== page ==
This footage circulates on video, and was included in ITV’s Reporting ’66: End of Beatlemania.
Date: ca. 25 February–early March 1966 Location: London Length: 0:46
1966: This recording was issued on a 7-inch flexi-disc, Die Goldenen OTTO-Sieger 1966, included with issue 13 of Bravo magazine, dated March 21. It’s been copied on numerous bootlegs such as Beatles 4 Ever and Live at the Circus Crone.
At some point early in the year, George agreed to record a brief message of thanks for the readers of Bravo, the magazine that would sponsor their upcoming tour of Germany. The message is spoken entirely in German, and George was probably chosen to be the spokesman because he was easily the Beatle most fluent in that language.
7. Interview Date: Time: Location: Interviewer: Broadcast: Length:
25 March 1966 3:00–3:30 p.m. The Vale, London Tom Lodge Radio Caroline 20:52
ingly sniggers about “poiple hearts . . . All them pop groups take ’em.” In fact, when Ringo’s earnest answer to a question about answering mail induces riotous laughter for no apparent reason, it appears some of the lads may be high, and the tape is switched off. As we rejoin them, Tony Barrow is heard admitting he has nothing particular in mind for this recording, which is a pity for anyone having to listen to the next fifteen minutes. Such “wacky” jokes as Paul’s twins, ages “four and five,” and having Gershwin and Trotsky ghostwrite their songs, come across as forced rather than whimsical. In desperation, Lodge even asks Ringo when he first had sex! Even more embarrassing are his attempts to get the Fabs to send greetings to other Radio Caroline DJs; they obviously don’t listen to his station and recognize almost none of the names, although John is sure they used to work with Tony Blackburn. After requesting “Green Door,” a 1956 hit for Jim Lowe, and “Priscilla,” a hit for Eddie Cooley and the Dimples the same year, they make a dedication to Donny Andrews, bassist for the Liverpool group the Remo Four. Finally, the conversation turns toward politics, and George struggles to make some valid points about military spending and the BBC’s monopoly on terrestrial radio. But in the end, only a fraction of this tape was suitable for the flexi-disc.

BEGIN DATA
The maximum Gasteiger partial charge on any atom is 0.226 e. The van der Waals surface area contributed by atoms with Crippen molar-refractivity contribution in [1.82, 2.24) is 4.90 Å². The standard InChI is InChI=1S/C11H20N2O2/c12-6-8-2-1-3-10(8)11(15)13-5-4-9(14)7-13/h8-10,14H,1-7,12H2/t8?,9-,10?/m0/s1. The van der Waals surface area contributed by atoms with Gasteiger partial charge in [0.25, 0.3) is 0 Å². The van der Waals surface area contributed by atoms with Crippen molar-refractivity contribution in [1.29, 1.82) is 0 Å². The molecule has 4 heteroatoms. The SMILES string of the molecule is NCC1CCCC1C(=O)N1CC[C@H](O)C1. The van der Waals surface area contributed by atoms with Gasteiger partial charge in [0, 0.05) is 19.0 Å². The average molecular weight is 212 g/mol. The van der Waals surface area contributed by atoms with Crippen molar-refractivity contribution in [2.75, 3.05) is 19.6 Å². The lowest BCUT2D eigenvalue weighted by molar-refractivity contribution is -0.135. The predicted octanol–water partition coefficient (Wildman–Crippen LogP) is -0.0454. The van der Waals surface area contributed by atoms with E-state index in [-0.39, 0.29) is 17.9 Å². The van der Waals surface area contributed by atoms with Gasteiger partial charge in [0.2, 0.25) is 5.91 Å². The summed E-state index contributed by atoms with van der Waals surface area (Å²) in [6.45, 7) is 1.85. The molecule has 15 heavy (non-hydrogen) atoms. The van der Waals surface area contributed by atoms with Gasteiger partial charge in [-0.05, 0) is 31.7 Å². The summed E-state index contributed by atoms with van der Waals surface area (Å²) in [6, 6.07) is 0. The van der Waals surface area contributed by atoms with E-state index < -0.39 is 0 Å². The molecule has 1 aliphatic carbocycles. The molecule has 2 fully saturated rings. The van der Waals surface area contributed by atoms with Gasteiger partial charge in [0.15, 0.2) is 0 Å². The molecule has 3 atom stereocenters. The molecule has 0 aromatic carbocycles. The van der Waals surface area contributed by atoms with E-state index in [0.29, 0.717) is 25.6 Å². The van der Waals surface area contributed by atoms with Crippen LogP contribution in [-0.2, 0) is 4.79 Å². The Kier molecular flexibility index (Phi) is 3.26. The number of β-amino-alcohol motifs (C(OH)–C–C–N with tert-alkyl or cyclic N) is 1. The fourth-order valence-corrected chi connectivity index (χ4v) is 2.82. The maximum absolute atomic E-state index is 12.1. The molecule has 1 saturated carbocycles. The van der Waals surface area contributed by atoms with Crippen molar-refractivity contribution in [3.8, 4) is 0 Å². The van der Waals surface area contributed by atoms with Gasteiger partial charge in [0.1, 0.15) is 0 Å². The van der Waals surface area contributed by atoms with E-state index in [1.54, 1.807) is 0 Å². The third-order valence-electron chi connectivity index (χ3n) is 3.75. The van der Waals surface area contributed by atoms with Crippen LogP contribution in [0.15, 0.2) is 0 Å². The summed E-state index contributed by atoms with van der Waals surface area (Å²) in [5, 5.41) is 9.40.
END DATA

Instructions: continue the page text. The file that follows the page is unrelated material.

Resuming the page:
Once Paul returned from his Swiss skiing holiday, the Beatles could begin convening after a long respite. One of the first such occasions was around this time at NEMS’s offices, when the “trunk photo” eventually used on the “Yesterday” . . . And Today album cover was shot. But of course, the alternate picture that initially graced the sleeve was much different, stemming from a March 25 session with photographer Robert Whitaker. Before donning the butcher smocks and gathering the doll parts and raw meat, however, a somewhat unwelcome publicity task awaited the group. Brian Epstein was half owner in the newly merged Disc and Music Echo paper, and to promote its inauguration, a free flexi-disc single would be mailed as a premium to readers who sent in coupons. The disc, titled Sound of the Stars, was to feature interviews with a number of British pop stars. With Epstein’s involvement, and NEMS’s Tony Barrow producing the recording, the Beatles’ participation seemed mandatory. At least that’s how it sounds during the unedited interview, with none of the group having anything interesting to say, and Radio Caroline DJ Tom Lodge having no interesting questions to pose. Instead, he tries desperately to fill time, receiving little assistance from his interview subjects. As the tape begins, Lodge asks such inane questions as “What’s it like being a Beatle?” and “What do you think of this microphone?” John, just starting to use LSD recreationally around this time, mentions “hallucinations,” and Paul know-
1966: The flexi-disc Sound of the Stars contained excerpts from this interview; a bit at the start of side 1 and a further 1:37 to close out side 2. 1996: The unedited source tape was released on the CD Don’t Touch That Dial 2.
8. Home demo
Date: ca. late March 1966 Location: 34 Montagu Square, Marylebone